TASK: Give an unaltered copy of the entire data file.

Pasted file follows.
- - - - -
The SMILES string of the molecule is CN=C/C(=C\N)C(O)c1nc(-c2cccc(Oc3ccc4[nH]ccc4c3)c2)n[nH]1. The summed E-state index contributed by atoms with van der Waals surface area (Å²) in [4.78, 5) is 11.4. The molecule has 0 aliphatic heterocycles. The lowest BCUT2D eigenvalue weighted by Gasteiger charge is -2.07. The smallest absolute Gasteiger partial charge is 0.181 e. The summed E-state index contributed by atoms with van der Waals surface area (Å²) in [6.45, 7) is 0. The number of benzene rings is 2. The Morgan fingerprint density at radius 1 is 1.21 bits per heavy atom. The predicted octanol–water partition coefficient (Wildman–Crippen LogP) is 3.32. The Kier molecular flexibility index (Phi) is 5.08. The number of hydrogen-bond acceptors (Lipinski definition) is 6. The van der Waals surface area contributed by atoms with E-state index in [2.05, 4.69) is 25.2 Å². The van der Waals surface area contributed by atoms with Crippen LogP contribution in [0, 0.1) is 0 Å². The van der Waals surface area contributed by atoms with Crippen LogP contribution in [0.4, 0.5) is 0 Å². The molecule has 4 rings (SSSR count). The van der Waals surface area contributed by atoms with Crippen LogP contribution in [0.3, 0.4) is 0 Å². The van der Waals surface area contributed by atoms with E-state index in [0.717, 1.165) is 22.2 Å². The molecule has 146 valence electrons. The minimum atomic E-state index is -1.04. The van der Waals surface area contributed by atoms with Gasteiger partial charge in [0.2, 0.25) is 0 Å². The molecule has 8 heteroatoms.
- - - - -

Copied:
The SMILES string of the molecule is CN=C/C(=C\N)C(O)c1nc(-c2cccc(Oc3ccc4[nH]ccc4c3)c2)n[nH]1. The summed E-state index contributed by atoms with van der Waals surface area (Å²) in [4.78, 5) is 11.4. The molecule has 0 aliphatic heterocycles. The lowest BCUT2D eigenvalue weighted by Gasteiger charge is -2.07. The smallest absolute Gasteiger partial charge is 0.181 e. The summed E-state index contributed by atoms with van der Waals surface area (Å²) in [6.45, 7) is 0. The number of benzene rings is 2. The Morgan fingerprint density at radius 1 is 1.21 bits per heavy atom. The predicted octanol–water partition coefficient (Wildman–Crippen LogP) is 3.32. The Kier molecular flexibility index (Phi) is 5.08. The number of hydrogen-bond acceptors (Lipinski definition) is 6. The van der Waals surface area contributed by atoms with E-state index in [2.05, 4.69) is 25.2 Å². The van der Waals surface area contributed by atoms with Crippen LogP contribution in [0, 0.1) is 0 Å². The van der Waals surface area contributed by atoms with Crippen LogP contribution in [0.4, 0.5) is 0 Å². The molecule has 4 rings (SSSR count). The van der Waals surface area contributed by atoms with Crippen LogP contribution in [0.3, 0.4) is 0 Å². The van der Waals surface area contributed by atoms with E-state index in [0.717, 1.165) is 22.2 Å². The molecule has 146 valence electrons. The minimum atomic E-state index is -1.04. The van der Waals surface area contributed by atoms with Gasteiger partial charge in [0.2, 0.25) is 0 Å². The molecule has 8 heteroatoms.